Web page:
AguaClara plants use some of the filtered water they produce in the chemical stock tanks and bathrooms of the plant. Since the plants rely on gravity, clean water comes out of the plant at a lower elevation than the entrance level of the plant. This means that the plant operators must physically carry the filtered water up multiple flights of stairs to the main level of the plant.
The goal of the Ram Pump team is to lessen the strain on the operator by creating a pump that brings water back up to the plant following the AguaClara philosophy of sustainability by using no electricity, being easy to use and operate, and having a simple, efficient design.
On the winter break trip to Honduras, the first Ram Pump was implemented in an AguaClara plant. The team met with the plant operators to go through the different parts, explain how it worked and then build the ram pump on site. They then built a concrete tank for the ram pump to fit in, after it was poured they had to wait until the third day to run it. After getting through some initial clogging due to debris, the ram pump worked outstandingly. Once the water started running through it, the ram pump turned out a flow rate that was even higher than the team had last measured in the lab.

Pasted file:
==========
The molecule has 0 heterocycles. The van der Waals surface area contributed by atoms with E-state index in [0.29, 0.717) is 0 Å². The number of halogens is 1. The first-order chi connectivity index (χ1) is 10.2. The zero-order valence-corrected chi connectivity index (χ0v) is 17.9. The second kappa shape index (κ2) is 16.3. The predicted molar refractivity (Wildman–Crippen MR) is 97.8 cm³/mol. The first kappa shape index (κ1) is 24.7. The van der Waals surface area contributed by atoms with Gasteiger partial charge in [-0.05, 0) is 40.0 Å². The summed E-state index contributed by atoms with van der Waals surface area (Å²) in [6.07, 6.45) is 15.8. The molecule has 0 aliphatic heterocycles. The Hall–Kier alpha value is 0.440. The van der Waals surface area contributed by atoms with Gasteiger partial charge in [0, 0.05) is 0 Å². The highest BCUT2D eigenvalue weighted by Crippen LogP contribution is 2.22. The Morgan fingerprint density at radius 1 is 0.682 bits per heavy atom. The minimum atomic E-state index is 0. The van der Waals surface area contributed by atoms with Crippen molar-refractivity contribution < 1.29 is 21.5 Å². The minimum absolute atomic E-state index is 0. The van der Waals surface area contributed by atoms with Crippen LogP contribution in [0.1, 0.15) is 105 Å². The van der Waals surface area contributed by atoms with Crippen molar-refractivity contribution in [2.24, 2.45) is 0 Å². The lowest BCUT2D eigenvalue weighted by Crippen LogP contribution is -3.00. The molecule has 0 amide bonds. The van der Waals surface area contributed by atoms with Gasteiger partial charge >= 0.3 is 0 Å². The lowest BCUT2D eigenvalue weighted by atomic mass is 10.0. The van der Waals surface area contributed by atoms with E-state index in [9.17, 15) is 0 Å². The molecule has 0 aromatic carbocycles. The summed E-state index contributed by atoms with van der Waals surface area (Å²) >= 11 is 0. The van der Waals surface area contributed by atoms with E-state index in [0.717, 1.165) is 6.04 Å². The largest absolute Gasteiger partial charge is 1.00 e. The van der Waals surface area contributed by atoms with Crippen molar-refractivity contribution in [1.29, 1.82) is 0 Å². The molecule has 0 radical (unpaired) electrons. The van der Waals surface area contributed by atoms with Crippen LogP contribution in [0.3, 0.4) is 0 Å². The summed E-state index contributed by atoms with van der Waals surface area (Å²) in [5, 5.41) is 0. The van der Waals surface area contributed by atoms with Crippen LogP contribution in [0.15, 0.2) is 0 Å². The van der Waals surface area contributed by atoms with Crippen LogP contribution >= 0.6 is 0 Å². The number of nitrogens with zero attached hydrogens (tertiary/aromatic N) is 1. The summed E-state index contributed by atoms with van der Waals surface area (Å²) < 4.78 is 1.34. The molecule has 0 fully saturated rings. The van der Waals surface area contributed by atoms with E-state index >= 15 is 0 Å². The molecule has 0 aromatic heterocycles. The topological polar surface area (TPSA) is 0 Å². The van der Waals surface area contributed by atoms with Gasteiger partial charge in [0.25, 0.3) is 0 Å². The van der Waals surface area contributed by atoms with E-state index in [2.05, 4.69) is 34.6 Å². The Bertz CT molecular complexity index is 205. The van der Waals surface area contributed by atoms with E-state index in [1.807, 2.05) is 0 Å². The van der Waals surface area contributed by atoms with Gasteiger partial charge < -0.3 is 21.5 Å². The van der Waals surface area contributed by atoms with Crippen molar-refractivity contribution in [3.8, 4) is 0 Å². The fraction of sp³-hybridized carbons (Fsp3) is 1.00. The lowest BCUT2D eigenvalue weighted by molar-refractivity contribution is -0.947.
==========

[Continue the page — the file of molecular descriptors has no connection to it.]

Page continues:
Unfortunately, there were some issues with the implementation. The water flow rate into the pump was higher than the team had used in lab to design it, and there is a change in elevation in the underground pipe system of the plant that the team had not known about. Since they were unable to account for the elevation change the pump is currently not working, so engineers and plant operators at the plant are working to determine the best method of fixing the pipes.
The Ram Pump team is continuing their work in the lab. Last semester, the team made great strides in improving the pump design as well as their lab. They successfully developed a head loss system using pipes designed to simulate the difference in elevation the water must be carried up through, they were able to increase the flow rate of the water through the system and made improvements on the recycling system as well. At the end of last semester the team bought a $500 commercial pump to see how the ram pump would compare, and theirs outperformed the commercial one!